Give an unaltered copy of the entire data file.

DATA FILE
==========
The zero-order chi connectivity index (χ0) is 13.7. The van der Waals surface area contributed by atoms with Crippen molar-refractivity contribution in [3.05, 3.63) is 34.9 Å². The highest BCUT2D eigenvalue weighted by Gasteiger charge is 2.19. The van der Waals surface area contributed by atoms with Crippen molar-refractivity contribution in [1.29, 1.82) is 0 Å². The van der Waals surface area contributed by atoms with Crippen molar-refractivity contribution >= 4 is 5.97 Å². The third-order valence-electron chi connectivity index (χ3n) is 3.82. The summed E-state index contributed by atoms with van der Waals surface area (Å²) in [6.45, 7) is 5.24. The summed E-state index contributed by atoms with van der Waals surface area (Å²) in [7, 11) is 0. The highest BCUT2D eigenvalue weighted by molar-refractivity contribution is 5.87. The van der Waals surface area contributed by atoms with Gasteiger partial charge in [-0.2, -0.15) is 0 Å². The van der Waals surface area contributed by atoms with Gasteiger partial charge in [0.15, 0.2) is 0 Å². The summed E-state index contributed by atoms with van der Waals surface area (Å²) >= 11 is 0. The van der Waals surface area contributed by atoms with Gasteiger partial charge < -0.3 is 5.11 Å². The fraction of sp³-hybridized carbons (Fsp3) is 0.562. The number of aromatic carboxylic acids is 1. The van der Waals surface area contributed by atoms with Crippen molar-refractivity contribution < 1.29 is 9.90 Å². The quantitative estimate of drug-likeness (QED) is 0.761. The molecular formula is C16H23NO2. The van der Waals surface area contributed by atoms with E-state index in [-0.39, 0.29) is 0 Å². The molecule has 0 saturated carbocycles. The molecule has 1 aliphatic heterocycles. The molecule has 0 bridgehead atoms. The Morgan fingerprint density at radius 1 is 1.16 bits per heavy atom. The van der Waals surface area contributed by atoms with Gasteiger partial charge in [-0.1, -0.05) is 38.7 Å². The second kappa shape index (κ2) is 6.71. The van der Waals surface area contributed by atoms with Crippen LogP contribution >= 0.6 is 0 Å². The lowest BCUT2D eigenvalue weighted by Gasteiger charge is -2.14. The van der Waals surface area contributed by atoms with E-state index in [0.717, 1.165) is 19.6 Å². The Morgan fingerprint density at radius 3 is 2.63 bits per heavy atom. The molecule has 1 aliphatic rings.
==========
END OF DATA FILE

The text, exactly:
The zero-order chi connectivity index (χ0) is 13.7. The van der Waals surface area contributed by atoms with Crippen molar-refractivity contribution in [3.05, 3.63) is 34.9 Å². The highest BCUT2D eigenvalue weighted by Gasteiger charge is 2.19. The van der Waals surface area contributed by atoms with Crippen molar-refractivity contribution in [1.29, 1.82) is 0 Å². The van der Waals surface area contributed by atoms with Crippen molar-refractivity contribution >= 4 is 5.97 Å². The third-order valence-electron chi connectivity index (χ3n) is 3.82. The summed E-state index contributed by atoms with van der Waals surface area (Å²) in [6.45, 7) is 5.24. The summed E-state index contributed by atoms with van der Waals surface area (Å²) in [7, 11) is 0. The highest BCUT2D eigenvalue weighted by molar-refractivity contribution is 5.87. The van der Waals surface area contributed by atoms with Gasteiger partial charge in [-0.2, -0.15) is 0 Å². The van der Waals surface area contributed by atoms with Gasteiger partial charge in [0.15, 0.2) is 0 Å². The summed E-state index contributed by atoms with van der Waals surface area (Å²) >= 11 is 0. The van der Waals surface area contributed by atoms with Gasteiger partial charge < -0.3 is 5.11 Å². The fraction of sp³-hybridized carbons (Fsp3) is 0.562. The number of aromatic carboxylic acids is 1. The van der Waals surface area contributed by atoms with Crippen molar-refractivity contribution < 1.29 is 9.90 Å². The quantitative estimate of drug-likeness (QED) is 0.761. The molecular formula is C16H23NO2. The van der Waals surface area contributed by atoms with E-state index in [-0.39, 0.29) is 0 Å². The molecule has 0 saturated carbocycles. The molecule has 1 aliphatic heterocycles. The molecule has 0 bridgehead atoms. The Morgan fingerprint density at radius 1 is 1.16 bits per heavy atom. The van der Waals surface area contributed by atoms with Gasteiger partial charge in [-0.1, -0.05) is 38.7 Å². The second kappa shape index (κ2) is 6.71. The van der Waals surface area contributed by atoms with Crippen LogP contribution >= 0.6 is 0 Å². The lowest BCUT2D eigenvalue weighted by Gasteiger charge is -2.14. The van der Waals surface area contributed by atoms with E-state index in [0.717, 1.165) is 19.6 Å². The Morgan fingerprint density at radius 3 is 2.63 bits per heavy atom. The molecule has 1 aliphatic rings.